Autostrada is the Italian company that runs the nation’s motorway network. It is so pivotal to European financial history that the eurobond – the epic debt market established in 1963 in the City of London by Warburg – was even invented to fund Autostrada’s projects after a conversation between the governor of the Bank of Italy and Siegmund Warburg himself, the great German Jewish refugee financier. Italy in the 1960s took great pride in its rebuilding, and its friends rejoiced at its national resurgence and the updating of the dolce vita for the modern age. The motorways and ambitious bridges with bold engineering were a symbol of the country’s success after the horrors of the 1940s.

Today, as many as 35 people lost their lives when a bridge in Genoa built in the 1960s as part of that project collapsed shortly before midday. Cars and lorries plunged 150 feet. These are not normal scenes in the heart of the developed world.

The Times account of what happened is to the point, and features the following key observation:

As 200 firefighters, rescue workers and sniffer dogs combed through the wreckage of the bridge, Danilo Toninelli, the transport minister, called the collapse “an immense tragedy” and added: “If there are people responsible, they will have to pay.”

Indeed, someone will have to pay. Once the dead are found and buried, and the rubble is cleared away, shock and mourning in Italy will rightly turn to anger and calls for explanations and justice.

But the horrible truth is that it is not simple. The Genoa disaster is a bleak  illustration of what deep trouble Italy is in.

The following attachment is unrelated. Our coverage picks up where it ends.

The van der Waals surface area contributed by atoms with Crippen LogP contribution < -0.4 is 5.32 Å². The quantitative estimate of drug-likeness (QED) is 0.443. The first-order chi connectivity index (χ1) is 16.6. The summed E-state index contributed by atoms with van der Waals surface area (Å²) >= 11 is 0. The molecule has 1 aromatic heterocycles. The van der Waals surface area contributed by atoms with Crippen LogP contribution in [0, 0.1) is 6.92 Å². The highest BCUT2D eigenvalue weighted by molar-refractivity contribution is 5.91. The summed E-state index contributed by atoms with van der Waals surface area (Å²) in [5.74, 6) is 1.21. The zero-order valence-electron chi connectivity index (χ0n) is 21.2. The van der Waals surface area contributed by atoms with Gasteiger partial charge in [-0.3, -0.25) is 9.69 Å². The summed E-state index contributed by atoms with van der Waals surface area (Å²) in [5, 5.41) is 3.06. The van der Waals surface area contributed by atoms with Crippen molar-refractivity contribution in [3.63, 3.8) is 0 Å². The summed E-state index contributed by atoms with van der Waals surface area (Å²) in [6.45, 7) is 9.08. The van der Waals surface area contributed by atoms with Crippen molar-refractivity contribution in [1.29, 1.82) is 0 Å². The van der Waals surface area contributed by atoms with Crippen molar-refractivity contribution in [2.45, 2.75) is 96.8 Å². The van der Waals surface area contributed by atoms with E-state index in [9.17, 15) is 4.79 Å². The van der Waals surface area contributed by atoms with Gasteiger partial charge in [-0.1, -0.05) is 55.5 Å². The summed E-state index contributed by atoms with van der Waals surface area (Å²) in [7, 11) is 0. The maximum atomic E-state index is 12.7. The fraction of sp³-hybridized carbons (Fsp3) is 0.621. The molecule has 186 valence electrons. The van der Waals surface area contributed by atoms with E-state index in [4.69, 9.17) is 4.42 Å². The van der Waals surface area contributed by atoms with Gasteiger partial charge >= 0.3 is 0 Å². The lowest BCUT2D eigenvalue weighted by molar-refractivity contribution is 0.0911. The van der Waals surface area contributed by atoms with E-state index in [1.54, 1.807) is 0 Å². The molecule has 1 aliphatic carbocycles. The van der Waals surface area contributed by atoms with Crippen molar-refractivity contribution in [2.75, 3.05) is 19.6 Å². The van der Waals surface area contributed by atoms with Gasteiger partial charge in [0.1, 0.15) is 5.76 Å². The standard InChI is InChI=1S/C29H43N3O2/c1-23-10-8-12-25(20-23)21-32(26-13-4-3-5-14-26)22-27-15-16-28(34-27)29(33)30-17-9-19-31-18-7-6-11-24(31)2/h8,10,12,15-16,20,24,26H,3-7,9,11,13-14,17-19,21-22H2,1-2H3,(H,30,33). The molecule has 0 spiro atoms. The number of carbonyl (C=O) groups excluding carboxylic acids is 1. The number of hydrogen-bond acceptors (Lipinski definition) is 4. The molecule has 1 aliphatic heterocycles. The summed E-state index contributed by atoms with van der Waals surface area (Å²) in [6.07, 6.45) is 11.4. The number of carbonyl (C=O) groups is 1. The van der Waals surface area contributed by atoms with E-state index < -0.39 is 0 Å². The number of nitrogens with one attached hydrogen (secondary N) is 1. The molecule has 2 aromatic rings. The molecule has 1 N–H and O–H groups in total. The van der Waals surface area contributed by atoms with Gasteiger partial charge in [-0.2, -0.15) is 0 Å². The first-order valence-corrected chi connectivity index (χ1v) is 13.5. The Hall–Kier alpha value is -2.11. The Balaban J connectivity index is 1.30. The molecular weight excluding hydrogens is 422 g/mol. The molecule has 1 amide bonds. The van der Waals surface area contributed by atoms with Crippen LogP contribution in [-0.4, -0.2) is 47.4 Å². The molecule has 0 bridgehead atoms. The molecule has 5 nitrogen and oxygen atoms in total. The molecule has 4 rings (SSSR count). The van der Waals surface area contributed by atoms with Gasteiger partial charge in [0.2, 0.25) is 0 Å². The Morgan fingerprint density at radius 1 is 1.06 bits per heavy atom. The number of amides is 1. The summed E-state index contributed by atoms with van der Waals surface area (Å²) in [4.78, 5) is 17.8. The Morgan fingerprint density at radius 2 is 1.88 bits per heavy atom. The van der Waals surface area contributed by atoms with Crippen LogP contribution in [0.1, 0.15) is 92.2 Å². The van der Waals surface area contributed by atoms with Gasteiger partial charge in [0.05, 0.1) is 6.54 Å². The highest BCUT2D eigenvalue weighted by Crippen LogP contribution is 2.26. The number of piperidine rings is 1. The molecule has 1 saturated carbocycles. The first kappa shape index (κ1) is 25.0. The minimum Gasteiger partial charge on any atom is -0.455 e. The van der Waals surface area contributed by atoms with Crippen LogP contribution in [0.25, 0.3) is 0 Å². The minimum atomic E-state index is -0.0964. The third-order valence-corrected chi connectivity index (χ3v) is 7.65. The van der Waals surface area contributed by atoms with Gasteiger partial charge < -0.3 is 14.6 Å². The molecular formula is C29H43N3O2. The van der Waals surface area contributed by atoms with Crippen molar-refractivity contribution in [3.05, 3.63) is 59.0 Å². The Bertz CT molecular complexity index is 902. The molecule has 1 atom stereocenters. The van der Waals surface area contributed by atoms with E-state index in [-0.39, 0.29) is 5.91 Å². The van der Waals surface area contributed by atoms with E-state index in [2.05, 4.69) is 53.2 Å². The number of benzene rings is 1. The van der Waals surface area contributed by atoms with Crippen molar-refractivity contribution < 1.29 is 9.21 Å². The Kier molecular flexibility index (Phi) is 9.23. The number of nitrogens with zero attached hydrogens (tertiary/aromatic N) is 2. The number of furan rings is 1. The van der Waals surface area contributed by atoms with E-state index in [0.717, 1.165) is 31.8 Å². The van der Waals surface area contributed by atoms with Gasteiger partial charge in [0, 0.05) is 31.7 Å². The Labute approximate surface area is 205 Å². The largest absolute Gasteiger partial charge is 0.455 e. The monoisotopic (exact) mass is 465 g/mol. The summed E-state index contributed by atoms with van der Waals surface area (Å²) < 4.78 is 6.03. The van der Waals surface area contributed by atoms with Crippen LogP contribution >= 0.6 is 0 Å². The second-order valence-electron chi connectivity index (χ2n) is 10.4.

Italian debt is approaching €2.5 trillion, in excess of 130% of the nation’s GDP.

Meanwhile, Italian investment spending has actually fallen steeply since the financial crisis and eurocrisis that followed, as Marcello Minenna explained earlier this year in FT Alphaville.

As Reuters explained last year, the welcome uptick in Italian growth cannot obscure the failure to solve underlying problems of debt and a lack of reform.

The Brits and German visitors might dismiss this, from the perspective of a nice villa in an unspoilt valley, but urban Italy is a mess.

The infrastructure put in place in the Italy of the 1960s is half a century old. There has been investment in better high speed rail in the last decade but in swathes of the country the road network is in a dire condition and public spaces in many Italian cities are in a disgraceful state. Magnificent Rome is so disgusting and covered in rubbish and graffiti that a Twitter account – “Roma Fa Schifo,” Rome is disgusting – has more than 150,000 followers. The capital’s decline is a symbol of a wider fall.

Europe’s leaders need to face this, for Europe’s own sake and for the sake of the Italian people. One of the continent’s great countries, a pivotal European power, is at the risk of coming apart at the seams, its politics powered by populism, its infrastructure crumbling to such an extent that political and financial failure is now costing lives.